2002 AMC 8 Problems/Problem 21


Harold tosses a coin four times. The probability that he gets at least as many heads as tails is

$\text{(A)}\ \frac{5}{16}\qquad\text{(B)}\ \frac{3}{8}\qquad\text{(C)}\ \frac{1}{2}\qquad\text{(D)}\ \frac{5}{8}\qquad\text{(E)}\ \frac{11}{16}$


Case 1: There are two heads, two tails. The number of ways to choose which two tosses are heads is $\binom{4}{2} = 6$, and the other two must be tails.

Case 2: There are three heads, one tail. There are $\binom{4}{1} = 4$ ways to choose which of the four tosses is a tail.

Case 3: There are four heads, no tails. This can only happen $1$ way.

There are a total of $2^4=16$ possible configurations, giving a probability of $\frac{6+4+1}{16} = \boxed{\text{(E)}\ \frac{11}{16}}$.

Solution 2 (fastest)

We want the probability of at least two heads out of $4$. We can do this a faster way by noticing that the probabilities are symmetric around two heads. Define $P(n)$ as the probability of getting $n$ heads on $4$ rolls. Now our desired probability is $\frac{1-P(2)}{2} +P(2)$. We can easily calculate $P(2)$ because there are $\binom{4}{2} = 6$ ways to get $2$ heads and $2$ tails, and there are $2^4=16$ total ways to flip these coins, giving $P(2)=\frac{6}{16}=\frac{3}{8}$, and plugging this in gives us $\boxed{\text{(E)}\ \frac{11}{16}}$. ~chrisdiamond10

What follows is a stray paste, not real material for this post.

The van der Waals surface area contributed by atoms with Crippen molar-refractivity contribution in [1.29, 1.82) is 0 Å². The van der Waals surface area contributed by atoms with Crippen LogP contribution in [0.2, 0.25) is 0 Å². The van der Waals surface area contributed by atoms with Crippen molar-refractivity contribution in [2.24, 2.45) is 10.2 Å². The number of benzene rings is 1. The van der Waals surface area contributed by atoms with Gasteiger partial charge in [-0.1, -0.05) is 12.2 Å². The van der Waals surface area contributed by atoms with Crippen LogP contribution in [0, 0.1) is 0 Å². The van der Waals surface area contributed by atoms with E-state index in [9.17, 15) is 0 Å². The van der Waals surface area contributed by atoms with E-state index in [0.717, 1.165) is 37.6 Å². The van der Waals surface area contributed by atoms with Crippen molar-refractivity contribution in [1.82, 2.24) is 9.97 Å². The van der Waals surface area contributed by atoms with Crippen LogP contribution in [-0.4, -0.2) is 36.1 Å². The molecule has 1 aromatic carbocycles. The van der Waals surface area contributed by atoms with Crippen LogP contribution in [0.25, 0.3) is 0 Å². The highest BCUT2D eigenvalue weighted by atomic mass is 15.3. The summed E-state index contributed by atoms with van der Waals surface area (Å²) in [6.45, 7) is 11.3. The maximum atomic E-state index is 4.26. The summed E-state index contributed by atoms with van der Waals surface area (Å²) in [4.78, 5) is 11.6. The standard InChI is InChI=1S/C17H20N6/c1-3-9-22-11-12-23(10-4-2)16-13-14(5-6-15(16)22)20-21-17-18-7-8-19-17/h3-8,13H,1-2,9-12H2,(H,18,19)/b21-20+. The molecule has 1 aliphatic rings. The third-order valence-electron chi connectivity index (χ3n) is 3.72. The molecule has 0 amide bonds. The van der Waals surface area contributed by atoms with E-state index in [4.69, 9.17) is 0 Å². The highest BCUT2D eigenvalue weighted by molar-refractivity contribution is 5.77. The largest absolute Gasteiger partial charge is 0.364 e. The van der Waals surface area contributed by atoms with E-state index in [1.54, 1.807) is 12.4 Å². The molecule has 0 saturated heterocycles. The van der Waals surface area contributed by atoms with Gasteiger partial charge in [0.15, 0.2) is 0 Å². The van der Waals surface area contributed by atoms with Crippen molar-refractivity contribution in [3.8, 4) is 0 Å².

See Also

2002 AMC 8 (ProblemsAnswer KeyResources)
Preceded by
Problem 20
Followed by
Problem 22
1 2 3 4 5 6 7 8 9 10 11 12 13 14 15 16 17 18 19 20 21 22 23 24 25
All AJHSME/AMC 8 Problems and Solutions

The problems on this page are copyrighted by the Mathematical Association of America's American Mathematics Competitions. AMC logo.png

Invalid username
Login to AoPS